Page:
Observations by Cindy Mom:
The original plan for today included at least an hour of tidepooling at Outside Beach, since this morning’s low tide was (again) one of the lowest of the year, a minus 5.1-footer. I figured that I’d bird my way from town to Outside Beach and then take a low tide break. But the birding was so good I just never stopped! I ended up birding for five hours, and hiked 5.4 miles.
I started on the boardwalk in downtown Seldovia, then went up the Slough and along Shoreline Drive to the Lagoon, then to Outside Beach and the RV Park, and finally back to town on the Otterbahn Trail by way of White Rocks and Sandy Beach. I saw and heard thirty-eight species of birds, which is a new record high for me to see in one day here.
The birding in Seldovia is a lot different than in Homer. I didn’t see one shorebird today, except for a pair of Black Oystercatchers who probably nest across Seldovia Bay at Hoen’s Lagoon. They visit the harbor’s edge at low tide to forage, so it’s easy to see them from almost anywhere along the harbor.
We don’t have puffins or murres, but we do have a sizeable population of Pigeon Guillemots who nest in the cliffs all along our coast. Because they feed in shallower waters than other alcids, they are close to shore and you can reliably see guillemots from downtown Seldovia, without even having to get in a boat.
Other “regulars” in Seldovia include Chestnut-backed Chickadee, Steller’s Jay, Belted Kingfisher, Pacific Wren, Merlin, and Rufous Hummingbird. I saw all of these today, including one very agile Steller’s Jay who was stealing seed from a feeder clearly not meant for jays.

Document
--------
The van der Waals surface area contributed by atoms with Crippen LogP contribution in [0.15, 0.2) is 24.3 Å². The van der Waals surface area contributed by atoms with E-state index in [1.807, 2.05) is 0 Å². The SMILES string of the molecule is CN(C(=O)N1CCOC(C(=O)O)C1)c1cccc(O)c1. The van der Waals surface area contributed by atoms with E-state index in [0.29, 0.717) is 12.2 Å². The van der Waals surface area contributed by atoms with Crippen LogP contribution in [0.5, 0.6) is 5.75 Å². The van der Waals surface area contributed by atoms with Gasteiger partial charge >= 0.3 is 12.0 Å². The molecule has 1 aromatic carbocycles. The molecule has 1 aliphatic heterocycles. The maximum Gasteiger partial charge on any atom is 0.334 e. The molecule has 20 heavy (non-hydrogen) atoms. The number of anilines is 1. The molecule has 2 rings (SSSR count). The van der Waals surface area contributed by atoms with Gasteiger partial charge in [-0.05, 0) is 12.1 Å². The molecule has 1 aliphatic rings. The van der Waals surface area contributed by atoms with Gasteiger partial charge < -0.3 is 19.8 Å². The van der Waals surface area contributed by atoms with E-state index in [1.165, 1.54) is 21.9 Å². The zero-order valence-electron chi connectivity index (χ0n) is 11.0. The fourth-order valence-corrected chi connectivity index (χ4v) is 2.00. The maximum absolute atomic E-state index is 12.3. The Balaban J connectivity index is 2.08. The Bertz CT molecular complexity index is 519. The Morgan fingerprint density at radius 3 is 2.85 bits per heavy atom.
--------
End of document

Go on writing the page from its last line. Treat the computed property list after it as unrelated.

The first and second prizes for Singers of the Day go to Ruby-crowned Kinglet and Fox Sparrow. They seemed to be everywhere: in town, in the woods, along the shore, and in open areas. Their songs filled the air along my entire walk.
It’s always fun to welcome back the “summer people” and today I saw my First of the Season Yellow-rumped Warbler and Townsend’s Warbler.
I was surprised to see four species of sparrow at Outside Beach: not only the usual Song and Fox Sparrows, but also an American Tree Sparrow and two Golden-crowned Sparrows. The tree sparrow is a new one for my Seldovia list.
Three Pacific Wrens were singing on the mile-long walk on the Otterbahn Trail. I love these little guys who sing with such heart, and stay put long enough so you can get a decent photo.
The forest here has some of the biggest Sitka spruce trees anywhere on the Kenai Peninsula. Moss, lichens, ferns, Canada dogwood, trailing raspberry, and blueberries complete the rainforest scene. If you ever need a break from big-city Homer, come on over to this side of the bay!
Cindy Mom has worked as a guide on St. Paul Island in Alaska’s Pribilofs (Bering Sea), served as a seabird and shorebird biologist for the National Park Service and U.S. Fish and Wildlife Service. An all around naturalist, Cindy is the owner/operator of Seldovia Nature Tours.